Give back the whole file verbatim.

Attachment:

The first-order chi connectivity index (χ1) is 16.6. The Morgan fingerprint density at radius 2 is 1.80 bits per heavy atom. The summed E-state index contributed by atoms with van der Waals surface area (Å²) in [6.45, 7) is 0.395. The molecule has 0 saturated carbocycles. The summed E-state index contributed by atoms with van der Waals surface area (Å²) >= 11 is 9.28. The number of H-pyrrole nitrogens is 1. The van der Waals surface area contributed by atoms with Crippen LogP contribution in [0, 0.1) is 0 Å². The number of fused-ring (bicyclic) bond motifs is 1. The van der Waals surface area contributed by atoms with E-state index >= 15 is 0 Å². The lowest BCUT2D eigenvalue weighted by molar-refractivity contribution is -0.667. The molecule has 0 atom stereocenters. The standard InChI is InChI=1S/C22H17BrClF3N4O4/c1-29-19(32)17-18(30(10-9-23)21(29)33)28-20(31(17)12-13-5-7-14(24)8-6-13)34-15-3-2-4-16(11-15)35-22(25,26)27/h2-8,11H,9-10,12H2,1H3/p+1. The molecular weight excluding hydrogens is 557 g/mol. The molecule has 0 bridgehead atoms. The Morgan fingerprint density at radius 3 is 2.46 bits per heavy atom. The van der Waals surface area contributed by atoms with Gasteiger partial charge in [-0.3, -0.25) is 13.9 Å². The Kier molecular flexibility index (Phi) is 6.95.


The first-order chi connectivity index (χ1) is 16.6. The Morgan fingerprint density at radius 2 is 1.80 bits per heavy atom. The summed E-state index contributed by atoms with van der Waals surface area (Å²) in [6.45, 7) is 0.395. The molecule has 0 saturated carbocycles. The summed E-state index contributed by atoms with van der Waals surface area (Å²) >= 11 is 9.28. The number of H-pyrrole nitrogens is 1. The van der Waals surface area contributed by atoms with Crippen LogP contribution in [0, 0.1) is 0 Å². The number of fused-ring (bicyclic) bond motifs is 1. The van der Waals surface area contributed by atoms with E-state index >= 15 is 0 Å². The lowest BCUT2D eigenvalue weighted by molar-refractivity contribution is -0.667. The molecule has 0 atom stereocenters. The standard InChI is InChI=1S/C22H17BrClF3N4O4/c1-29-19(32)17-18(30(10-9-23)21(29)33)28-20(31(17)12-13-5-7-14(24)8-6-13)34-15-3-2-4-16(11-15)35-22(25,26)27/h2-8,11H,9-10,12H2,1H3/p+1. The molecular weight excluding hydrogens is 557 g/mol. The molecule has 0 bridgehead atoms. The Morgan fingerprint density at radius 3 is 2.46 bits per heavy atom. The van der Waals surface area contributed by atoms with Gasteiger partial charge in [-0.3, -0.25) is 13.9 Å². The Kier molecular flexibility index (Phi) is 6.95.